When Rebecca Munoz was diagnosed at age 29 with breast cancer in 2017, it was a confusing time. She discovered her lump by accident. She knew nothing about breast cancer treatment and biomarker testing or anything that could improve her outcome.
“It’s almost like a bomb has been dropped on you,” she said. “I thought it was a death sentence.”
She went through six rounds of chemotherapy, a double mastectomy and then immunotherapy before being cancer free.
Munoz was lucky. The biopsy from her tumor was sent for biomarker testing, which looks at the genes, proteins and other characteristics of that tumor to allow doctors to make more individualized and effective treatment decisions.
These biomarkers revealed that she had an aggressive form of breast cancer with the HER2 protein. She will need aggressive treatment.
Munoz didn’t have to do anything. Her doctors just did it for her. She had Blue Cross and Blue Shield insurance through her husband’s federal job and believes the tests were covered by that plan.
Not everyone with cancer is so lucky. Insurance companies, including Medicaid and Medicare, do not have to cover biomarker testing in Texas. The American Cancer Society notes that access to biomarker testing in Texas often depends on your insurance, whether you live in a rural or urban area, whether you were seen at a non-academic or medical school hospital, and your race.
“It’s amazing to witness the change in the standard of care,” said Dr. Debra Patt, a breast cancer specialist and Texas Oncology executive vice president who focuses on health policy and strategic initiatives. “However, people without insurance to cover the biomarker testing cannot experience this standard of care.” The most vulnerable patients don’t get it.’
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How can state law change this?
This session, the Texas Legislature is considering two bills that would require biomarker testing to be covered by insurance, including government plans such as Medicaid and the Children’s Health Insurance Program.
Senate Bill 989 is by Sen. Joan Huffman, R-Houston, and House Bill 3188 is by Congressman Greg Bohnen, R-Friendswood. They are identical and say: “The health benefit plan must provide coverage for biomarker testing for the purposes of diagnosis, treatment, appropriate management, or ongoing monitoring of the enrollee’s disease or condition to guide treatment when the test is medically supported and scientific evidence.”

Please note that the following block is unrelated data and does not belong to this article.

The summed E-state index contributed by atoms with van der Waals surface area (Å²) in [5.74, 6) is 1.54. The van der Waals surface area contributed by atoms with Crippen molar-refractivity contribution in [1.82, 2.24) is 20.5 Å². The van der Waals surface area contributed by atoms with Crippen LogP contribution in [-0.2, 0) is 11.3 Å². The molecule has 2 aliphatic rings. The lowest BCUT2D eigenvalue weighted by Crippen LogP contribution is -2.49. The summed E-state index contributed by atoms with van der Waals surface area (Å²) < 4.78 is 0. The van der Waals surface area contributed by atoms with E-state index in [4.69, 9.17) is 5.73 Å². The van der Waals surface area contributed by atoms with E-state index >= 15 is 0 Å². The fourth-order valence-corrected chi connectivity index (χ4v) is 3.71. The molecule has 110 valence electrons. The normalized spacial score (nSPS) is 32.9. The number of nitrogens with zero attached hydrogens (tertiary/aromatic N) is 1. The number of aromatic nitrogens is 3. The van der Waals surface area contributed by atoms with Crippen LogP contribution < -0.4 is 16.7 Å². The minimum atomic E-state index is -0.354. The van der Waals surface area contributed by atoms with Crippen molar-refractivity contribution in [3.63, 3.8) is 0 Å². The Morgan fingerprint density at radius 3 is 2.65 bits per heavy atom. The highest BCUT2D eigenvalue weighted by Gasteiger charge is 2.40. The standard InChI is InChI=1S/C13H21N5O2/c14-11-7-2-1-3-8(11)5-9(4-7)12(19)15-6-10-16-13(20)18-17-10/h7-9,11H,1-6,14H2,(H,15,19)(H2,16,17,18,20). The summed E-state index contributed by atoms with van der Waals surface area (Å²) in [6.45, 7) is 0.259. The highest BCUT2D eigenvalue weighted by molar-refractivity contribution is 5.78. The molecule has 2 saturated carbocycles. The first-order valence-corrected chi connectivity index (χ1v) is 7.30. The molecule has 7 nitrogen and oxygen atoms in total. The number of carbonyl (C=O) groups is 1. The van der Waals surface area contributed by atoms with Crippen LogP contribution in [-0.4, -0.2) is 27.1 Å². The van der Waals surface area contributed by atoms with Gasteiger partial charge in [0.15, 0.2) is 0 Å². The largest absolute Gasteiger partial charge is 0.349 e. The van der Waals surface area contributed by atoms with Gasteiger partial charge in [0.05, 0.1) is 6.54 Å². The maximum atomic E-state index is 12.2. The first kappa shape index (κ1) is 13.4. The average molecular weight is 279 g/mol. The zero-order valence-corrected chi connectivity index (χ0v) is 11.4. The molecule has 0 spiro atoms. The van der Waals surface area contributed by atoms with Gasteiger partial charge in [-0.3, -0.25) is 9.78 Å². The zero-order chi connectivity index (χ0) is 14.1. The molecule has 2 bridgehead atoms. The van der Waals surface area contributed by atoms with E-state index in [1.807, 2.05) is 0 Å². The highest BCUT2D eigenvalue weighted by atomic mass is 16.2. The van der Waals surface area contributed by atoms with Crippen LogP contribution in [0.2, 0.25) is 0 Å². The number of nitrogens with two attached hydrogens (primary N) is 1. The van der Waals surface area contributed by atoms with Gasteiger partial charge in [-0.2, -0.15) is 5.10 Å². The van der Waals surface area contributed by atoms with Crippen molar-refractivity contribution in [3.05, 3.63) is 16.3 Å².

Some of the things that count as evidence are the Food and Drug Administration’s requirement that biomarker testing be done before receiving a drug or test, that coverage be approved by the Centers for Medicare and Medicaid Services, nationally recognized clinical practice guidelines and consensus statements from experts.
Texas would join Arizona, Louisiana, Illinois and Rhode Island with this law; in 16 other states, legislation has been introduced but not passed.
How much does biomarker research cost?
Pat said the testing costs about $1,000 out of pocket.
“Costs have gone down,” she said, noting that a few years ago they were $5,000.
Some of the testing companies have charity programs for people without proper insurance.
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Why is biomarker research important?
“Oncology care has evolved tremendously,” said Pat. She thinks back to 2006, when all non-small cell lung cancer patients received chemotherapy. Now, more than 50 percent have some kind of molecularly targeted therapy, she said.
The American Cancer Society provides these facts: 60% of oncology drugs launched in the past five years require biomarker testing before a patient can use them, and more than half of cancer clinical trials now include biomarkers.
Pat thinks cancer has locks and keys. Although there are many different keys – treatments – they may not be effective for this key – the very specific type of cancer.
“If we’re trying to open the door with an ax, it’s a blunt tool that affects all the cells, not an elegant tool,” Pat said, comparing treatments like general chemotherapy (the ax) to more precise, targeted treatments (the specific key).
By identifying biomarkers, Pat said, “I can give this therapy that will make them live longer and is less toxic.”
“The dream of modern cancer therapy is for them to live their own lives with the disease under control,” she said.
Pat has seen how these targeted therapies really change the life expectancy of the breast cancer people she works with. A person with metastatic breast cancer (cancer that has spread outside the breast) lived an average of five years after diagnosis. It’s been 16 years now, Pat said.
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Is biomarker testing just for cancer?
No. Biomarker testing is also used in the treatment of autoimmune diseases. More research is being done on how it can be used for heart disease, Alzheimer’s, sepsis, respiratory disease and infectious diseases.
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What is the difference between biomarker testing in individual patients?
Muñoz has a strong family history of cancer, including her grandmother, aunt and several uncles, all of whom died of the disease and had no biomarker tests.
“Nobody in my family has access to it,” she said.
Munoz, 34, is celebrating five years of being cancer-free. She said not only did the biomarker testing help her doctors identify the right chemo and immunotherapy, but it also gave her more confidence that the treatment matched her cancer and would work. It helped her get through the six rounds of intense chemotherapy needed to deal with her aggressive cancer.
“I’m here today because I had access to biomarker testing,” Munoz said.
Correction: This story incorrectly stated that Munoz’s mother and sisters had a history of cancer.